Stir with ice and strain into a rocks glass with a large ice cube.
Two Thursdays prior, I selected Brad Parson's Amaro book and found the Mayor's Lament. This Black Manhattan-like number featured Amaro Nardini as the sweet herbal element and contained accents of Peychaud's and cherry bitters. Brad attributed the recipe to Travis Brazil at 404 Kitchen in Nashville where Travis named it after a regular who portrayed Mayor Teddy Conrad on the television series Nashville. Once prepared, the Mayor's Lament proffered a rye, caramel, and mint bouquet to the nose. Next, caramel and malt on the sip transitioned into rye, chocolate, mint, cherry, and anise flavors on the swallow.

Wednesday, November 25, 2020

cynartown

2 oz Beefeater Gin
3/4 oz Carpano Sweet Vermouth (Cocchi)
1/2 oz Cynar

Stir with ice, strain into a cocktail coupe, and garnish with a cherry.

Two Wednesdays ago, I was flipping through the Death & Co. Cocktail Book when I spotted the Cynartown crafted by Phil Ward in 2008. It appeared like a gin-based Little Italy which worked with his "Mr. Potato Head" substitution strategy for creating new drinks and functioned as a great tribute since he worked for Audrey Saunders at the Pegu Club when she crafted that Manhattan variation. Phil also utilized his riffing technique to generate the Augie March with reposado tequila.
The Cynartown began with a juniper, grape, and citrus aroma. Next, grape and caramel on the sip flowed into pine, funky vegetal, and plum flavors on the swallow. Without the barrel-aged structure of rye whiskey in the Little Italy, the Cynar and vermouth became more dominant flavors with gin as the base spirit instead of supportive characters in the play. I was also amused that it took writing this up to realize that Phil was making a pun on the Manhattan neighborhood near the Lower East Side.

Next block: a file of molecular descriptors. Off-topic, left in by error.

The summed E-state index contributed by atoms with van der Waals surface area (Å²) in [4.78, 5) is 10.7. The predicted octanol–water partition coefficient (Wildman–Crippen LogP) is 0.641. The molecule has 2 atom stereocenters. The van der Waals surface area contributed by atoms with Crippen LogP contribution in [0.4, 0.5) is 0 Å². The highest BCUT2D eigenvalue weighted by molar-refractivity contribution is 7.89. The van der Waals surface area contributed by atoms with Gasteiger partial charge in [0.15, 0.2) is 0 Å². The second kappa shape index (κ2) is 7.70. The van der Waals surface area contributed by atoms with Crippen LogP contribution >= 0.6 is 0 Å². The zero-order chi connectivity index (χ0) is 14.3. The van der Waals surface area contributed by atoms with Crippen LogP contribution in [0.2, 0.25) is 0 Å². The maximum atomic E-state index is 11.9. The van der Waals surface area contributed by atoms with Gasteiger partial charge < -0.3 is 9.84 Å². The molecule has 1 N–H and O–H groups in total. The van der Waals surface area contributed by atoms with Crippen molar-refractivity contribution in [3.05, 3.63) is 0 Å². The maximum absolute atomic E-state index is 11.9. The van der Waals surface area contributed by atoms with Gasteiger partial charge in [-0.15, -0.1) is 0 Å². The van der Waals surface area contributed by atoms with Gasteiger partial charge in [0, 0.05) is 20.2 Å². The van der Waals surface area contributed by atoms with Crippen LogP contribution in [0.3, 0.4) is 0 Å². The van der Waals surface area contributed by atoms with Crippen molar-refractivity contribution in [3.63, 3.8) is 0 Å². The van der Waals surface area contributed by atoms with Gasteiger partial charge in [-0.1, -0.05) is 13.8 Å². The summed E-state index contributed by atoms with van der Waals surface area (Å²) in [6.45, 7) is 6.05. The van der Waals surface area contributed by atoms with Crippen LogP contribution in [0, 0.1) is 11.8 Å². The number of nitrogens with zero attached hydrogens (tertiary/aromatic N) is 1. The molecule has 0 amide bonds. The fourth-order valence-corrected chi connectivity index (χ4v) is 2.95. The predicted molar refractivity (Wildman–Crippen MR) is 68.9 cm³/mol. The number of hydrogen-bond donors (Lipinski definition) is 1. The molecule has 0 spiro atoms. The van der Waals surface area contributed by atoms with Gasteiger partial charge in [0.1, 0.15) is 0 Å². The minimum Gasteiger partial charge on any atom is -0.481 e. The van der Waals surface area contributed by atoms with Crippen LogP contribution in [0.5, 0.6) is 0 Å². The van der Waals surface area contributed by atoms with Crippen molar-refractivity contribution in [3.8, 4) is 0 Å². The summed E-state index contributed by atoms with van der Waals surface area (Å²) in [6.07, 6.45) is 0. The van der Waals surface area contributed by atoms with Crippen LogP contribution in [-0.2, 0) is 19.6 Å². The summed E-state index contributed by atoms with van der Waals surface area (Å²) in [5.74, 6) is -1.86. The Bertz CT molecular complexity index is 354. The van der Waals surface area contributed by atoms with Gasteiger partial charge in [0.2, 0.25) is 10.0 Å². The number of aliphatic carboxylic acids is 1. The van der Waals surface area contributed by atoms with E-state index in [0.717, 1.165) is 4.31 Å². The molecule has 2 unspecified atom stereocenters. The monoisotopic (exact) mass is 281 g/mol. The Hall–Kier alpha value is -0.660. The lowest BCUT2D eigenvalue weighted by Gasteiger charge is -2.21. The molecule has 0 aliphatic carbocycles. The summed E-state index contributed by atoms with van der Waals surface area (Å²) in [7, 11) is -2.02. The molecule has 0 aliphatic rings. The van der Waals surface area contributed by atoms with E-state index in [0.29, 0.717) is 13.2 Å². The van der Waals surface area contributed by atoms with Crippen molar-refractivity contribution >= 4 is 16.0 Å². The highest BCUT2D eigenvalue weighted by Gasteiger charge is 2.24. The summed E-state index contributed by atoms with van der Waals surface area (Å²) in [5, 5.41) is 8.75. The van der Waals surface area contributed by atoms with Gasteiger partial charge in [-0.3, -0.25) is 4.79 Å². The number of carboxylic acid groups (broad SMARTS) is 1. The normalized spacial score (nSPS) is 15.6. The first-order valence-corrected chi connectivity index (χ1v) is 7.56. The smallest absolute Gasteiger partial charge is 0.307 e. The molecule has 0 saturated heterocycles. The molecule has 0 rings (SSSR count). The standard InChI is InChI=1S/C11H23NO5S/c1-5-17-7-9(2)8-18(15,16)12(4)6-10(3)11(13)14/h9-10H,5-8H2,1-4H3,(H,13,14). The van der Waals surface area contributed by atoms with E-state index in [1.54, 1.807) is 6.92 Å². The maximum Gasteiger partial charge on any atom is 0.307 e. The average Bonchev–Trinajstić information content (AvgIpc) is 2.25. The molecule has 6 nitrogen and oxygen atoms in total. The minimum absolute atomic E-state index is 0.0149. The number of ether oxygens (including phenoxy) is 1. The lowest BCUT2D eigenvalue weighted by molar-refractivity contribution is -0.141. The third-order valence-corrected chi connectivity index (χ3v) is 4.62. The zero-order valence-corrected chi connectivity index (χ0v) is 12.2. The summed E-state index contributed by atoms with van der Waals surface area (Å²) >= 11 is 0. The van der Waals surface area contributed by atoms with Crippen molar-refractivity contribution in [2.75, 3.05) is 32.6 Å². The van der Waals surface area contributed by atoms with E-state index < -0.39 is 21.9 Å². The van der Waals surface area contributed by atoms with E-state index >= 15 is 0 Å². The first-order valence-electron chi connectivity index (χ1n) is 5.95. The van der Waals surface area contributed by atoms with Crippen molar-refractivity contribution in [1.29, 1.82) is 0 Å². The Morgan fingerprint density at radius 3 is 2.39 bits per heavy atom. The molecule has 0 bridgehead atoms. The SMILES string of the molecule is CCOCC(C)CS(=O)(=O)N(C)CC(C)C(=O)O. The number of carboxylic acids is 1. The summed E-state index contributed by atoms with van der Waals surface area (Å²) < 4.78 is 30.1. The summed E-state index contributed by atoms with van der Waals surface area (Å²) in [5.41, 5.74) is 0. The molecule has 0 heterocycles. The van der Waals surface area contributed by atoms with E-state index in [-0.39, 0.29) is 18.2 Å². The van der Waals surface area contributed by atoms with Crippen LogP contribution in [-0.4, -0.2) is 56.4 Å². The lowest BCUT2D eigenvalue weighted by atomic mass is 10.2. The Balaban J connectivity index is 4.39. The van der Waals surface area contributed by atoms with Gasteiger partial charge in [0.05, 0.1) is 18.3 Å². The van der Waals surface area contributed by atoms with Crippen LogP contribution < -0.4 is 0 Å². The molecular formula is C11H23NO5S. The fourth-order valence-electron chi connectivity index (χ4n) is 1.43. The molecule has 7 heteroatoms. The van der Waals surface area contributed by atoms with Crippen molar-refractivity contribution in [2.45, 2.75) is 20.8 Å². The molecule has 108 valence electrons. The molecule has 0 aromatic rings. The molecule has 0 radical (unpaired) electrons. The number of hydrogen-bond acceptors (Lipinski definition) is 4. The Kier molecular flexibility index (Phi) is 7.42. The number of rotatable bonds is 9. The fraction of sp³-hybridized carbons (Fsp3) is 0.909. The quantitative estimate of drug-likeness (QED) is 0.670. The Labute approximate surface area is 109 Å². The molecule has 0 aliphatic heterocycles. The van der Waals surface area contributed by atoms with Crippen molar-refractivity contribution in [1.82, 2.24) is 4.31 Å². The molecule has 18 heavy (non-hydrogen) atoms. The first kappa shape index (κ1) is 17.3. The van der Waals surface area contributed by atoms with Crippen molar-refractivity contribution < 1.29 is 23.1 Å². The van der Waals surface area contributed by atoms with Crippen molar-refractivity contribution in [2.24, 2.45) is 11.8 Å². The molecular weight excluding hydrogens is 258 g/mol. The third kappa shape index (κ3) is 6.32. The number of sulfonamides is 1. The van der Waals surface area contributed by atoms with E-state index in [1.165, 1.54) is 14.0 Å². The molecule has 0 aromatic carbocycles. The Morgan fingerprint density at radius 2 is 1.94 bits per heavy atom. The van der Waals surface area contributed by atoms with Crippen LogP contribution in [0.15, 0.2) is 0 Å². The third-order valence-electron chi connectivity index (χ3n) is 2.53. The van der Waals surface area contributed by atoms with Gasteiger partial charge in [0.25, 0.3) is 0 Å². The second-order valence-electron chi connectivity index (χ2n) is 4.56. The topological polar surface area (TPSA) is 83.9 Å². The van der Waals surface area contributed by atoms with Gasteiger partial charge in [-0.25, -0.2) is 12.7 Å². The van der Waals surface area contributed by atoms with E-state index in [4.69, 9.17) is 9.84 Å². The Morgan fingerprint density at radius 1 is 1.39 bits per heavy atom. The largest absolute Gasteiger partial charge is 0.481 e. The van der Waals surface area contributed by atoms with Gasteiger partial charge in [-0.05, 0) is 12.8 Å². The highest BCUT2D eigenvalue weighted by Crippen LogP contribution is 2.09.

Tuesday, November 24, 2020

second sip & :: virginia distillery courage & conviction whisky ::

2 oz Scotch (Virginia Distillery Co. Courage & Conviction Whisky)
1/2 oz Sweet Vermouth (Cocchi)
1/2 oz Cockburn Tawny Port (Sandeman)
1/4 oz Fernet Branca
2 dash Bittermens Mole Bitters

Stir with ice and strain into a cocktail coupe.
I was recently sent to review a bottle of Courage & Conviction, the new release from Virginia Distillery Co. I became familiar with the brand when I worked their booth at a Taste of Boston event in late 2017, and I was gifted a bottle of their Port Cask-Finished Virginia-Highland Whiskey (Batch 5) as a thank you present from their ambassador. While the port-finished whisky I received was a combination of Scotch single malt blended with their own single malt that they make in Lovingston, Virginia, the Courage & Conviction is a single malt of their own distillate and not a blend with imported ones. The blending was probably crucial back in 2017 for the distillery only started distilling in 2015, so their stock was only a little over two years old at most at that point. This new release was inspired by the guiding principles of their founder, Dr. George G. Moore, to "have the courage of your convictions," and the batch was dedicated to Dr. Jim Swan who consulted with the distillery and guided them with their distillation and cask maturation strategies before passing away in 2017. Here, Courage & Conviction is a Virginia single malt whisky aged in used Bourbon, sherry, and cuvee casks.
Virginia Distillery Co. Port Cask-Finished Virginia-Highland Whisky (Batch 5, 2017)